The Westerville Division of Police needs more storage space and upgrades to its firing range, but how the city will meet those needs is uncertain.

The Westerville Division of Police needs more storage space and upgrades to its firing range, but how the city will meet those needs is uncertain.

During a Sept. 11 work session, a city staff proposal for an upgrade to the police division's firing range and for an 8,500-square-foot expansion to house the division's storage was met with some skepticism from City Council members.

The upgrade and expansion tie in to a long-term vision for a $12.5-million expansion to the police facility to create a "Justice Center" to house the Westerville Mayor's Court and all police division operations, once proposed for the site of the old Westerville Armory and neighboring U.S. Post Office property.

The city owns the Armory site at 240 S. State St. but has not been successful in attempts to purchase the Post Office site at 260 S. State St.

The new proposal for an 8,500-square-foot expansion of division headquarters Uptown stems from a request by council earlier this year that staff review city facilities to see whether they are meeting the city's needs.

The staff's report found that all facilities are doing well, with no immediate needs for expansion or improvements, save the police division buildings.

Currently, the police division operates out of its headquarters at 29 S. State St. and offices in the old Westerville Post Office at 28 S. State St., with storage spread out among four other facilities.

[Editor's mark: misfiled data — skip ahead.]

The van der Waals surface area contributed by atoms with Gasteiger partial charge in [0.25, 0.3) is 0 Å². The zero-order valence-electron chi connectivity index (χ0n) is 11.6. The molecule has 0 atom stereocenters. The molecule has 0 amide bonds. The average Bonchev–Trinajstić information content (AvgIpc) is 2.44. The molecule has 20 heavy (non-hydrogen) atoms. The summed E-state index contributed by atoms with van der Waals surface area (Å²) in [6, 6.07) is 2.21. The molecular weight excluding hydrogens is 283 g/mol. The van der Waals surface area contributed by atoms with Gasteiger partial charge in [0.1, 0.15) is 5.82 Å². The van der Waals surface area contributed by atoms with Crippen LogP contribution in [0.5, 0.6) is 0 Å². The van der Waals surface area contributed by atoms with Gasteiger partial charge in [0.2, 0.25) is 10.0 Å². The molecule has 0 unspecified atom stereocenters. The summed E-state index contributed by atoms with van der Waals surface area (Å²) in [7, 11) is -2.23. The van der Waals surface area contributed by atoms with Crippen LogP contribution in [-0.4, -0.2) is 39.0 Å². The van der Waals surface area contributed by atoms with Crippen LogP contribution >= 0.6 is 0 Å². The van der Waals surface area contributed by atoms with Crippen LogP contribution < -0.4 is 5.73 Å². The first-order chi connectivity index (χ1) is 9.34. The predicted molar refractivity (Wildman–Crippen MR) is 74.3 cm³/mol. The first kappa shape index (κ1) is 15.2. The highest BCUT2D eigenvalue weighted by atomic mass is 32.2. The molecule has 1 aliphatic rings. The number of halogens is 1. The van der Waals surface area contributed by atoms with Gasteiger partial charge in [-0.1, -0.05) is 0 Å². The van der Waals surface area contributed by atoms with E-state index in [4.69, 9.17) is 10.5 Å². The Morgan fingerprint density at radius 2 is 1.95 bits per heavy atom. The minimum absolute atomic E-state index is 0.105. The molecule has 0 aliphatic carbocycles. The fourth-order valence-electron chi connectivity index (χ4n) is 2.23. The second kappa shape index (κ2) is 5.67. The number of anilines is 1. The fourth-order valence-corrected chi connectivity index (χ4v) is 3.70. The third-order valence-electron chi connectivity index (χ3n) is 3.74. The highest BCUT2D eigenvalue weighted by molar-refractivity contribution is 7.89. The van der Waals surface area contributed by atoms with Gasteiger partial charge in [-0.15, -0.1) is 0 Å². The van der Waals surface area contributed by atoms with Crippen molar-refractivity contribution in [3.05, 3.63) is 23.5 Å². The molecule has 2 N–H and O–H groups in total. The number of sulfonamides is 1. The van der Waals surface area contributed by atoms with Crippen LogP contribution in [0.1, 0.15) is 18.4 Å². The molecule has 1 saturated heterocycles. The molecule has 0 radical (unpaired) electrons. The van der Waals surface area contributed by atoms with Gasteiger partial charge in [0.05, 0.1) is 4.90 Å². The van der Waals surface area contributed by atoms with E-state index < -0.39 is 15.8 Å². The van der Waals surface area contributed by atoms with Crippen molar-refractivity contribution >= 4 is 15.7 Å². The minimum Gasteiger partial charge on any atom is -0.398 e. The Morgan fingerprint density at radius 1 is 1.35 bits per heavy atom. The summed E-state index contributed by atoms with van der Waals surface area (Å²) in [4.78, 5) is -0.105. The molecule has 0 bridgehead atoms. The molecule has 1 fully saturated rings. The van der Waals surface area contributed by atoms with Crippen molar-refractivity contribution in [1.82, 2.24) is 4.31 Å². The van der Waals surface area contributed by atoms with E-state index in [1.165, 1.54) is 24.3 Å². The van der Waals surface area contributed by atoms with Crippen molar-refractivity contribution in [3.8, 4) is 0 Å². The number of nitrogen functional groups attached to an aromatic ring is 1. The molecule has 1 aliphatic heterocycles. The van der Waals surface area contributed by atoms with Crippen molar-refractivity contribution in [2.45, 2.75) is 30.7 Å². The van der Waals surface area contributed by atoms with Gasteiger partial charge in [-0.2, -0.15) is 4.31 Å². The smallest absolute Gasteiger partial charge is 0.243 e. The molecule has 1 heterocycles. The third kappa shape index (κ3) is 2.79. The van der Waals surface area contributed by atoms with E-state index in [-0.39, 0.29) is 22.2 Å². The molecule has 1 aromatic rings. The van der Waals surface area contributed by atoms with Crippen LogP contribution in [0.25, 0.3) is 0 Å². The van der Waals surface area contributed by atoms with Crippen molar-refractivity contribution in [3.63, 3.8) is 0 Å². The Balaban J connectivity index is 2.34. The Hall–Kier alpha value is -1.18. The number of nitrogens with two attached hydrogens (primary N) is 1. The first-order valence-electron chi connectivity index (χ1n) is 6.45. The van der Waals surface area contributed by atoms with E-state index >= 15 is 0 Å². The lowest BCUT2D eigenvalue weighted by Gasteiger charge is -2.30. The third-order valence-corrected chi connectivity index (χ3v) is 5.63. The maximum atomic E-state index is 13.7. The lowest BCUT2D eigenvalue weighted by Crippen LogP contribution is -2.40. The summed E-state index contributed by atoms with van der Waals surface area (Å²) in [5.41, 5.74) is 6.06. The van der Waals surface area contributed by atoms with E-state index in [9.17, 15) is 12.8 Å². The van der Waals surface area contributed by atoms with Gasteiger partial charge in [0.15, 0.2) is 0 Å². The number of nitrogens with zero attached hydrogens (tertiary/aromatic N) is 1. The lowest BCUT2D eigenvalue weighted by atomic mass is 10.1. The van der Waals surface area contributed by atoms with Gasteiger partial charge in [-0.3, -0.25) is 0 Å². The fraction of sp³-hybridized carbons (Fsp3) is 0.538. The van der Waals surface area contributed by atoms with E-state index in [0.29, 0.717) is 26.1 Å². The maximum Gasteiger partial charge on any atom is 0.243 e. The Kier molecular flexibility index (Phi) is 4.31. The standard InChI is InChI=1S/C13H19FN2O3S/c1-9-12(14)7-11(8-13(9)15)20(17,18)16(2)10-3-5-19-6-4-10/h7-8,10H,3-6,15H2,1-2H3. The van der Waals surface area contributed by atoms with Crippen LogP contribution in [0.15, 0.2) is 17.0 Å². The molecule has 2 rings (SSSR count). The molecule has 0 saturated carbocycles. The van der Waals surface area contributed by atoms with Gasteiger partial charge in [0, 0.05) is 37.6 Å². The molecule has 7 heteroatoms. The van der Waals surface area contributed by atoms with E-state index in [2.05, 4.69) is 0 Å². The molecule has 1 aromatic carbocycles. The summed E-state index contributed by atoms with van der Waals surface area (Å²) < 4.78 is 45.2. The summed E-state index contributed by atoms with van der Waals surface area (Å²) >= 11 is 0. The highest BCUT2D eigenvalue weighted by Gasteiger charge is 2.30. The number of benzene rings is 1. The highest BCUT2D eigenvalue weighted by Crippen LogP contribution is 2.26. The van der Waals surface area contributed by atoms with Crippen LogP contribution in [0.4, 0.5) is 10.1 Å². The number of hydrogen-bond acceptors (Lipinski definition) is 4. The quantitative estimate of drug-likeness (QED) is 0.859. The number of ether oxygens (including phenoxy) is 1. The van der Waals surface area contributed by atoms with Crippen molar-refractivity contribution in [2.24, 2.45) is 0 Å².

The police division currently operates within a total 42,120 square feet, according to a city staff report. An earlier report completed by an architectural firm recommends that the police division would ideally have 71,880 square feet, though the city's staff said it believes 63,390 square feet would be a workable amount of space.

"The police division, as we've heard about, their minimum requirements are being met. They're scattered across facilities. ... It's certainly not ideal. They're getting by for now," said city Administrative Services Director Adam Maxwell.

"There's not enough space in some cases for staff. There's not enough room for storage, particularly records storage."

The expansion and upgrade to the firing range would address immediate need while the city planned for something else.

City Council members expressed concern about expanding into more space in Uptown, where there is a higher need for building space and parking.

"It just seems rather expensive to me to build storage at this facility and keep in Uptown," said City Council Chairman Mike Heyeck.

Councilman Larry Jenkins also questioned the need to expand within Uptown and, along with other council members, asked to examine the cost of building a separate facility elsewhere.

"Once we invest in here, we've now pinned that function here. I know there's a cost going somewhere else, but we're already looking at a cost," Jenkins said. "We should look to move functions that don't need to be here in our prime real estate for some things that do need to be here."

Council members also asked about the possibility of collaborating with other local law-enforcement agencies to build a shared center, which is something City Manager Dave Collinsworth said the city has explored but is far from pursuing.

The expansion and upgrade would have to be factored in to the city's five-year capital improvement plan if council were interested in moving forward, Heyeck said.

That plan generally goes before council in April, and the work session was meant to generate discussion on how the city might address police needs in that plan, Heyeck said.

Collinsworth said the city will have to make some decisions on police facilities soon, particularly because the shooting range is in dire need of equipment upgrades.

"I wouldn't want to wait more than three years to make a decision," Jenkins said. "I think three years out, we're going to reach a functional life end for our equipment."